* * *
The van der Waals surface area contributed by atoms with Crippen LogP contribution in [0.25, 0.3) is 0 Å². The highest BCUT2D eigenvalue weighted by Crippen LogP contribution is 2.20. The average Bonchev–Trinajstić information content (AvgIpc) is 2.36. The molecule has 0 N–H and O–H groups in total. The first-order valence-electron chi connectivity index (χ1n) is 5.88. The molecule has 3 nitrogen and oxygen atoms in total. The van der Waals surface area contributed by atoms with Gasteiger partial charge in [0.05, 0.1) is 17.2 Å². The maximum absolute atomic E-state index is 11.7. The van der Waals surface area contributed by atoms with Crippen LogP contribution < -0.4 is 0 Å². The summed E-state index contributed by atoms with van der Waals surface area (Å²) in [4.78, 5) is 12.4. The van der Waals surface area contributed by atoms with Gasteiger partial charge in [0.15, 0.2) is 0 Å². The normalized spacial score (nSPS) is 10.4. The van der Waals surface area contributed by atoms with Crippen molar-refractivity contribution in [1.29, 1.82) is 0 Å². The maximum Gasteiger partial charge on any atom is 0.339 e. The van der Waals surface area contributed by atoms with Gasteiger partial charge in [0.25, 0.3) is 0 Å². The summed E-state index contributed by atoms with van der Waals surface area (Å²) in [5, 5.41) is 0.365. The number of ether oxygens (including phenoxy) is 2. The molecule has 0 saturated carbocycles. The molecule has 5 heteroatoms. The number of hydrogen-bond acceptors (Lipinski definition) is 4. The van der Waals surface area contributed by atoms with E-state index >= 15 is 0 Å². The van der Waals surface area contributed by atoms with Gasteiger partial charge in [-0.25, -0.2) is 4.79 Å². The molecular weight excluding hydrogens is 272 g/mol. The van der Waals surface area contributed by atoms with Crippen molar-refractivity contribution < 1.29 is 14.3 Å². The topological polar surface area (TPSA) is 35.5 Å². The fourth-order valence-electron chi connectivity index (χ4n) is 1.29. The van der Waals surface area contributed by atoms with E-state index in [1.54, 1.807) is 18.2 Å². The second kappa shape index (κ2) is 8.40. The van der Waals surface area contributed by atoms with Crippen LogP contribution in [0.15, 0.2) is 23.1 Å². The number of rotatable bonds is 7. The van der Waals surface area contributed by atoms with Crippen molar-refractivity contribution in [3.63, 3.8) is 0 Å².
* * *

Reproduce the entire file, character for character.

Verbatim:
The van der Waals surface area contributed by atoms with Crippen LogP contribution in [0.25, 0.3) is 0 Å². The highest BCUT2D eigenvalue weighted by Crippen LogP contribution is 2.20. The average Bonchev–Trinajstić information content (AvgIpc) is 2.36. The molecule has 0 N–H and O–H groups in total. The first-order valence-electron chi connectivity index (χ1n) is 5.88. The molecule has 3 nitrogen and oxygen atoms in total. The van der Waals surface area contributed by atoms with Gasteiger partial charge in [0.05, 0.1) is 17.2 Å². The maximum absolute atomic E-state index is 11.7. The van der Waals surface area contributed by atoms with Crippen LogP contribution < -0.4 is 0 Å². The summed E-state index contributed by atoms with van der Waals surface area (Å²) in [4.78, 5) is 12.4. The van der Waals surface area contributed by atoms with Gasteiger partial charge in [0.15, 0.2) is 0 Å². The normalized spacial score (nSPS) is 10.4. The van der Waals surface area contributed by atoms with Crippen molar-refractivity contribution in [1.29, 1.82) is 0 Å². The maximum Gasteiger partial charge on any atom is 0.339 e. The van der Waals surface area contributed by atoms with Gasteiger partial charge in [0.25, 0.3) is 0 Å². The summed E-state index contributed by atoms with van der Waals surface area (Å²) in [5, 5.41) is 0.365. The number of ether oxygens (including phenoxy) is 2. The molecule has 0 saturated carbocycles. The molecule has 5 heteroatoms. The number of hydrogen-bond acceptors (Lipinski definition) is 4. The van der Waals surface area contributed by atoms with E-state index >= 15 is 0 Å². The van der Waals surface area contributed by atoms with Gasteiger partial charge in [-0.25, -0.2) is 4.79 Å². The molecular weight excluding hydrogens is 272 g/mol. The van der Waals surface area contributed by atoms with Crippen molar-refractivity contribution < 1.29 is 14.3 Å². The topological polar surface area (TPSA) is 35.5 Å². The fourth-order valence-electron chi connectivity index (χ4n) is 1.29. The van der Waals surface area contributed by atoms with E-state index in [1.54, 1.807) is 18.2 Å². The second kappa shape index (κ2) is 8.40. The van der Waals surface area contributed by atoms with Crippen LogP contribution in [0.15, 0.2) is 23.1 Å². The number of rotatable bonds is 7. The van der Waals surface area contributed by atoms with Crippen molar-refractivity contribution in [3.63, 3.8) is 0 Å².